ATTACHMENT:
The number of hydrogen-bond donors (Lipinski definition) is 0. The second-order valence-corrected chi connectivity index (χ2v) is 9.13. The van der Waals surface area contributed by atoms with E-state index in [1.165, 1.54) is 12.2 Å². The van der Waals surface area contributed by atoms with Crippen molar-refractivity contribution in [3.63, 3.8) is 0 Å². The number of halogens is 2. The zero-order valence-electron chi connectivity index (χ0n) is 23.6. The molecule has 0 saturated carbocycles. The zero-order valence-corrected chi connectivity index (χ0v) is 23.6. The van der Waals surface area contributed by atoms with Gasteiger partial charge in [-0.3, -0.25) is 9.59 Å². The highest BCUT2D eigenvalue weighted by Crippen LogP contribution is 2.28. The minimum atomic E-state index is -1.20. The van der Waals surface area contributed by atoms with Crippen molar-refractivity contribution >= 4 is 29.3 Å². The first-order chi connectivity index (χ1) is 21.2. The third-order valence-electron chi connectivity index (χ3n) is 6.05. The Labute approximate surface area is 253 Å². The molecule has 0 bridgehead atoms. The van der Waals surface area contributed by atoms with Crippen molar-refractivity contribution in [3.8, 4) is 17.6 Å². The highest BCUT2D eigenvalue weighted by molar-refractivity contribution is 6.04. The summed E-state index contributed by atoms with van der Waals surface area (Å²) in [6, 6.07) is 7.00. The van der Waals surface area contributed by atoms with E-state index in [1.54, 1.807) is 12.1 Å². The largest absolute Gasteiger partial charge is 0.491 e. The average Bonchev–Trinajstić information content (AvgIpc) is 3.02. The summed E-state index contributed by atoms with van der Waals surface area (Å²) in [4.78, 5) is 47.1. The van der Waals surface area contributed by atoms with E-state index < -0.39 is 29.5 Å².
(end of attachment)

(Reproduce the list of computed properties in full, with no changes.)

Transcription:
The number of hydrogen-bond donors (Lipinski definition) is 0. The second-order valence-corrected chi connectivity index (χ2v) is 9.13. The van der Waals surface area contributed by atoms with E-state index in [1.165, 1.54) is 12.2 Å². The van der Waals surface area contributed by atoms with Crippen molar-refractivity contribution in [3.63, 3.8) is 0 Å². The number of halogens is 2. The zero-order valence-electron chi connectivity index (χ0n) is 23.6. The molecule has 0 saturated carbocycles. The zero-order valence-corrected chi connectivity index (χ0v) is 23.6. The van der Waals surface area contributed by atoms with Gasteiger partial charge in [-0.3, -0.25) is 9.59 Å². The highest BCUT2D eigenvalue weighted by Crippen LogP contribution is 2.28. The minimum atomic E-state index is -1.20. The van der Waals surface area contributed by atoms with Crippen molar-refractivity contribution >= 4 is 29.3 Å². The first-order chi connectivity index (χ1) is 21.2. The third-order valence-electron chi connectivity index (χ3n) is 6.05. The Labute approximate surface area is 253 Å². The molecule has 0 bridgehead atoms. The van der Waals surface area contributed by atoms with Crippen molar-refractivity contribution in [3.8, 4) is 17.6 Å². The highest BCUT2D eigenvalue weighted by molar-refractivity contribution is 6.04. The summed E-state index contributed by atoms with van der Waals surface area (Å²) in [6, 6.07) is 7.00. The van der Waals surface area contributed by atoms with E-state index in [1.54, 1.807) is 12.1 Å². The largest absolute Gasteiger partial charge is 0.491 e. The average Bonchev–Trinajstić information content (AvgIpc) is 3.02. The summed E-state index contributed by atoms with van der Waals surface area (Å²) in [4.78, 5) is 47.1. The van der Waals surface area contributed by atoms with E-state index < -0.39 is 29.5 Å².